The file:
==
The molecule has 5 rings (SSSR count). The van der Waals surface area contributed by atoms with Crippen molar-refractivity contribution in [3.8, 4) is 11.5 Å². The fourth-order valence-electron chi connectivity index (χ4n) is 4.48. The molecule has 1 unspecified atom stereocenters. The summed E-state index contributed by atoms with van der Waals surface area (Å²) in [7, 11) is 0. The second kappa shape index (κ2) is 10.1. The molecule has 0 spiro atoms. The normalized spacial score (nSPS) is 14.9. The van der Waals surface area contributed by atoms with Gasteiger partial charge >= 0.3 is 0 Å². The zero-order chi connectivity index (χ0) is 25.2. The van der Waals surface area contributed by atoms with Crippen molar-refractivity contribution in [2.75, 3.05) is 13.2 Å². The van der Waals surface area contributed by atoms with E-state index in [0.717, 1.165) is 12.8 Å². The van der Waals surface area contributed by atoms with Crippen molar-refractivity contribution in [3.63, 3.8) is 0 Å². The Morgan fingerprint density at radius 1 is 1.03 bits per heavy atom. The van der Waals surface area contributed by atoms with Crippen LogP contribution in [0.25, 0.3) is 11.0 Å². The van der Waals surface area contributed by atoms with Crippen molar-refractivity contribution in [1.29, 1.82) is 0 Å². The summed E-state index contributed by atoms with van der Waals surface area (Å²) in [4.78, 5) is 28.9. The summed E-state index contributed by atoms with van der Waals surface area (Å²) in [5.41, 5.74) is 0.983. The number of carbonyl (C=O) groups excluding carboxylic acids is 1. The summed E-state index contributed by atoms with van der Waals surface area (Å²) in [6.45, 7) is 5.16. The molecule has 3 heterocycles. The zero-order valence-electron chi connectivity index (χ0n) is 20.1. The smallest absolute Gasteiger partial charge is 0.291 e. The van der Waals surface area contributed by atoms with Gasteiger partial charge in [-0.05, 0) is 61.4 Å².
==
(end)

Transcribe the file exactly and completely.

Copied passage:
The molecule has 5 rings (SSSR count). The van der Waals surface area contributed by atoms with Crippen molar-refractivity contribution in [3.8, 4) is 11.5 Å². The fourth-order valence-electron chi connectivity index (χ4n) is 4.48. The molecule has 1 unspecified atom stereocenters. The summed E-state index contributed by atoms with van der Waals surface area (Å²) in [7, 11) is 0. The second kappa shape index (κ2) is 10.1. The molecule has 0 spiro atoms. The normalized spacial score (nSPS) is 14.9. The van der Waals surface area contributed by atoms with Gasteiger partial charge >= 0.3 is 0 Å². The zero-order chi connectivity index (χ0) is 25.2. The van der Waals surface area contributed by atoms with Crippen molar-refractivity contribution in [2.75, 3.05) is 13.2 Å². The van der Waals surface area contributed by atoms with E-state index in [0.717, 1.165) is 12.8 Å². The van der Waals surface area contributed by atoms with Crippen molar-refractivity contribution in [3.63, 3.8) is 0 Å². The Morgan fingerprint density at radius 1 is 1.03 bits per heavy atom. The van der Waals surface area contributed by atoms with Crippen LogP contribution in [0.25, 0.3) is 11.0 Å². The van der Waals surface area contributed by atoms with Crippen molar-refractivity contribution in [1.29, 1.82) is 0 Å². The summed E-state index contributed by atoms with van der Waals surface area (Å²) in [4.78, 5) is 28.9. The summed E-state index contributed by atoms with van der Waals surface area (Å²) in [5.41, 5.74) is 0.983. The number of carbonyl (C=O) groups excluding carboxylic acids is 1. The summed E-state index contributed by atoms with van der Waals surface area (Å²) in [6.45, 7) is 5.16. The molecule has 3 heterocycles. The zero-order valence-electron chi connectivity index (χ0n) is 20.1. The smallest absolute Gasteiger partial charge is 0.291 e. The van der Waals surface area contributed by atoms with Gasteiger partial charge in [-0.05, 0) is 61.4 Å².